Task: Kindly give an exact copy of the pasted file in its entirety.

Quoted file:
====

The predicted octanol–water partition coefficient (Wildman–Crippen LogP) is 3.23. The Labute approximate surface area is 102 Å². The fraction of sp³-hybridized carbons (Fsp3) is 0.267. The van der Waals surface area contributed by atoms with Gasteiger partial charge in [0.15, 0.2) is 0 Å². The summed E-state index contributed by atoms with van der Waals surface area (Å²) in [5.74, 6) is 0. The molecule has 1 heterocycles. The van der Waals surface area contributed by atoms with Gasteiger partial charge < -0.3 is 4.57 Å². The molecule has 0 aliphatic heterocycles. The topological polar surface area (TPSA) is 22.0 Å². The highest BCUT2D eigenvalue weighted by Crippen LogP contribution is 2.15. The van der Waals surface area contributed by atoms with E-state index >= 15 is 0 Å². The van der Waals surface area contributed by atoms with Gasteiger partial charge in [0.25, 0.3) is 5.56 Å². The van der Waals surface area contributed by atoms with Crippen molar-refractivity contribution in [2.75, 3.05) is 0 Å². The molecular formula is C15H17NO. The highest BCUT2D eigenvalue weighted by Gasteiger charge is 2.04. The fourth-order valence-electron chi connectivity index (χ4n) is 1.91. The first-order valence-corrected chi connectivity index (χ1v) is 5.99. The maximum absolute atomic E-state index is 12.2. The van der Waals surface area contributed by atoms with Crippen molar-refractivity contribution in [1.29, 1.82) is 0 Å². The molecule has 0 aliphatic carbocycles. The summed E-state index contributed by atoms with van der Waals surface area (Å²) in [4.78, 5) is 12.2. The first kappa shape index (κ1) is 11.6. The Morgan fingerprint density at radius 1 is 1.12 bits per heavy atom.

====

The predicted octanol–water partition coefficient (Wildman–Crippen LogP) is 3.23. The Labute approximate surface area is 102 Å². The fraction of sp³-hybridized carbons (Fsp3) is 0.267. The van der Waals surface area contributed by atoms with Gasteiger partial charge in [0.15, 0.2) is 0 Å². The summed E-state index contributed by atoms with van der Waals surface area (Å²) in [5.74, 6) is 0. The molecule has 1 heterocycles. The van der Waals surface area contributed by atoms with Gasteiger partial charge < -0.3 is 4.57 Å². The molecule has 0 aliphatic heterocycles. The topological polar surface area (TPSA) is 22.0 Å². The highest BCUT2D eigenvalue weighted by Crippen LogP contribution is 2.15. The van der Waals surface area contributed by atoms with E-state index >= 15 is 0 Å². The van der Waals surface area contributed by atoms with Gasteiger partial charge in [0.25, 0.3) is 5.56 Å². The van der Waals surface area contributed by atoms with Crippen molar-refractivity contribution in [2.75, 3.05) is 0 Å². The molecular formula is C15H17NO. The highest BCUT2D eigenvalue weighted by Gasteiger charge is 2.04. The fourth-order valence-electron chi connectivity index (χ4n) is 1.91. The first-order valence-corrected chi connectivity index (χ1v) is 5.99. The maximum absolute atomic E-state index is 12.2. The van der Waals surface area contributed by atoms with Crippen molar-refractivity contribution in [1.29, 1.82) is 0 Å². The molecule has 0 aliphatic carbocycles. The summed E-state index contributed by atoms with van der Waals surface area (Å²) in [4.78, 5) is 12.2. The first kappa shape index (κ1) is 11.6. The Morgan fingerprint density at radius 1 is 1.12 bits per heavy atom.